Books That Saved My Life review: Michael McGirr on those he has loved
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Books That Saved My Life review: Michael McGirr on those he has loved

READING

Books that Saved My Life
​Michael McGirr
Text, $34.99

Oh to be a book critic who has loosened what Kurt Vonnegut described as armour worn to attack a hot fudge sundae or a banana split. Michael McGirr is a knight of the genre. He has reviewed a gorilla of books – that's a K, a G, 1000 big ones to you – many of them for this newspaper. He is also the author of Snooze: The Lost Art of Sleep; Bypass, about the Hume Highway; Tim Winton: The Writer and His Work; and Things You Get for Free, an account of a trip he took to Europe with his mother. McGirr was also publisher of Eureka Street and fiction editor of Meanjin. In his latest work, Books that Saved My Life, McGirr blends the lives of authors, their works – mostly fiction – and events in his own life in 40 essays about roughly 40 books.

Author Michael McGirr.

Author Michael McGirr.

"This is a book," writes McGirr in the introduction, "about why Antonio should have read – really read – To Kill a Mockingbird." McGirr is a teacher and Antonio was a star student of his who googled the plot summary of Harper Lee's novel instead of reading it. The question then must be: Antonio, what is it that you have spawned through your wayward actions, wrapped, and placed beneath the Christmas tree – a gift or a curse? Luckily, from the first essay, McGirr's book feels like that of a man happy to have had the most wholesome of prayers answered: for a loving family, a happy home, satisfying work and travel. It is difficult, reading it in the weeks before the summer holidays, not to find the gratitude a little infectious.

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With Books that Saved My Life, McGirr has also granted himself four distinctly book reviewer-ish wishes: to review, in a way, books that came out before your time, to include details about authors, to write about the books of your friends, and to refer to details from your own life.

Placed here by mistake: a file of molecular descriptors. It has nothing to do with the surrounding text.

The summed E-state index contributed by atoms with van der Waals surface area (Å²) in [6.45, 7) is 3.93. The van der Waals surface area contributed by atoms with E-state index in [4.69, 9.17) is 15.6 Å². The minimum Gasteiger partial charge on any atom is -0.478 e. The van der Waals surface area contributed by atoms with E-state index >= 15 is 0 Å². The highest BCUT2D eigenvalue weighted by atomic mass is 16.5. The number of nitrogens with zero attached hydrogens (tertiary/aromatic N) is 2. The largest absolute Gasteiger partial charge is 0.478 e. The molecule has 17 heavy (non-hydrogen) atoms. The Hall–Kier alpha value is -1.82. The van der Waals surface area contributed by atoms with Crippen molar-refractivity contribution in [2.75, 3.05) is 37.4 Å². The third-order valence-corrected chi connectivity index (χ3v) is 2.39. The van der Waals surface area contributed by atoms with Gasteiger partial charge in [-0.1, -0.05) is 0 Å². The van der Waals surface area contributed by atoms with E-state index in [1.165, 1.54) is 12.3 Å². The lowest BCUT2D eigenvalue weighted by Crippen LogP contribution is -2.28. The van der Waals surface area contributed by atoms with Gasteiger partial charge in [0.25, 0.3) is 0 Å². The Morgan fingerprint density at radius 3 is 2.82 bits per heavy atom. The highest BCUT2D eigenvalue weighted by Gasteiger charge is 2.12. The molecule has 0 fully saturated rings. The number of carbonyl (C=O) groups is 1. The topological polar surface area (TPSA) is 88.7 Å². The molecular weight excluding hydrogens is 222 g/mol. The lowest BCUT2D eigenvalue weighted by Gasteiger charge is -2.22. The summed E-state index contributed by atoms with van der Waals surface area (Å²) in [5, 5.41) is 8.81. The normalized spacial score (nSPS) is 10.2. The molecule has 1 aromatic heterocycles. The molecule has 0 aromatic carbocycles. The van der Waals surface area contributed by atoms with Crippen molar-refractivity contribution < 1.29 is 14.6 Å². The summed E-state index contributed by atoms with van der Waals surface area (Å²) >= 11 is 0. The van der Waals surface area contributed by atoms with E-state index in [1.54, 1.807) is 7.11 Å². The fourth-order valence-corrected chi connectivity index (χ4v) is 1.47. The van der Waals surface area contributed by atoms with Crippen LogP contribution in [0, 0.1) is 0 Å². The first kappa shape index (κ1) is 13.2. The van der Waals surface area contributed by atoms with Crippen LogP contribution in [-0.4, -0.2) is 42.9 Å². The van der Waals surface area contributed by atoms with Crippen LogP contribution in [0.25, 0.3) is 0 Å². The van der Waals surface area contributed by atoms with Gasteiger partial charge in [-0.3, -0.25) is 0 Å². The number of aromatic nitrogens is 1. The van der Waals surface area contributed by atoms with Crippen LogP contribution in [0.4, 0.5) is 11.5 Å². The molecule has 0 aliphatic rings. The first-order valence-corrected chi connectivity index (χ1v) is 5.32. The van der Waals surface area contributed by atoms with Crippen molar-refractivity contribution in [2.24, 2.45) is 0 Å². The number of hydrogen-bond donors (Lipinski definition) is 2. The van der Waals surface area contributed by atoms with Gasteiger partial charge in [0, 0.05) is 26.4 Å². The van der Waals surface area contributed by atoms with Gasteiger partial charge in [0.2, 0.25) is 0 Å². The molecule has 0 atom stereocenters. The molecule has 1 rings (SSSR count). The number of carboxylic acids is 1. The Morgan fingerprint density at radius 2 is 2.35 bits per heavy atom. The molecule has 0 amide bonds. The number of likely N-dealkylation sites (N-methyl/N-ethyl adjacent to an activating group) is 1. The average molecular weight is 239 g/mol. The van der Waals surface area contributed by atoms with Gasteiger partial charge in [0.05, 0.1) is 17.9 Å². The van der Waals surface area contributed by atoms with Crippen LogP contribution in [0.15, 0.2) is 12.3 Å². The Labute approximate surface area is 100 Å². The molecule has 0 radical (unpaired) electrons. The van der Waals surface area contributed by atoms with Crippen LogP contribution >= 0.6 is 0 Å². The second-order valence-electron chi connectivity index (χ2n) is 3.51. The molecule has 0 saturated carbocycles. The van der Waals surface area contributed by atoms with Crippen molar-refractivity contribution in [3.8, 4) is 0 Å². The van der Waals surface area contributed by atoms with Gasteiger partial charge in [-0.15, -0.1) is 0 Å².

Books That saved My Life by Michael McGirr.

Books That saved My Life by Michael McGirr.

For McGirr, the most defining of these personal details might be the fact that he was a member of the Jesuit order for 20 years, and a Catholic priest for seven, before leaving the church and marrying his wife, Jenny. The book's epigraph is from God's Grandeur by Gerard Manley Hopkins, the Victorian poet who was himself a Jesuit priest: "There lives the dearest freshness deep down things."

McGirr's life-saving books include those he read when lonely (Thomas Merton's The Sign of Jonas); a story that comforted and distracted him when his father died (War and Peace – watched on TV when McGirr was seven); and poetry that did the same when his mother died (John Shaw Neilson's Love's Coming – and visiting the poet's grave in Melbourne).

McGirr's house, he writes in an essay about Mrs Dalloway, was built the same year Virginia Woolf's book was published: "The book and the house have each helped me to understand the other." He discovers that the wives of WWI soldiers with PTSD had used the house – located in an area that "happened to be a byword for respectability" – as the meeting place for a support group and a place to rest during the day after nights spent next to sleepless men. "This was precisely what Virginia Woolf was dealing with in Mrs Dalloway: the pain that endures beneath the unruffled exterior of a respectable existence," writes McGirr.

Other essays are more playful. In his essay on Middlemarch, he writes of the comfort he drew – after failing to pick up that his now-wife had been wondering when he would finally propose – from "the fact that some of the most horrendous proposals of marriage in the history of literature are delivered by clergy". He is referring to Mr Collins in Pride and Prejudice and St John Rivers in Jane Eyre, as well as Middlemarch's Mr Casaubon.

McGirr's essays are often like good sermons, with their small bits of wisdom expressed simply. Of G.K. Chesterton he says: "He laughed at nearly everything. That's what made him such a serious writer." Of literature, that it "is an experience of a broader world, one we can learn from but not control". Then again, this isn't the church, and so there are also lines like these: "Coco Chanel grew up in a Cistercian monastery; Chanel No. 5 has always struck me as an ineffable combination of sex and silence."

The Death of the Author is well and truly binned in this collection, and there is the occasional dad joke and dad lament (on the F-bomb being used too often, for example), but the only thing that ever really feels amiss is a little more detail about the difficult personal moments McGirr alludes to throughout. Then again, perhaps that's just my own curiosity to know more about the man behind the armour.

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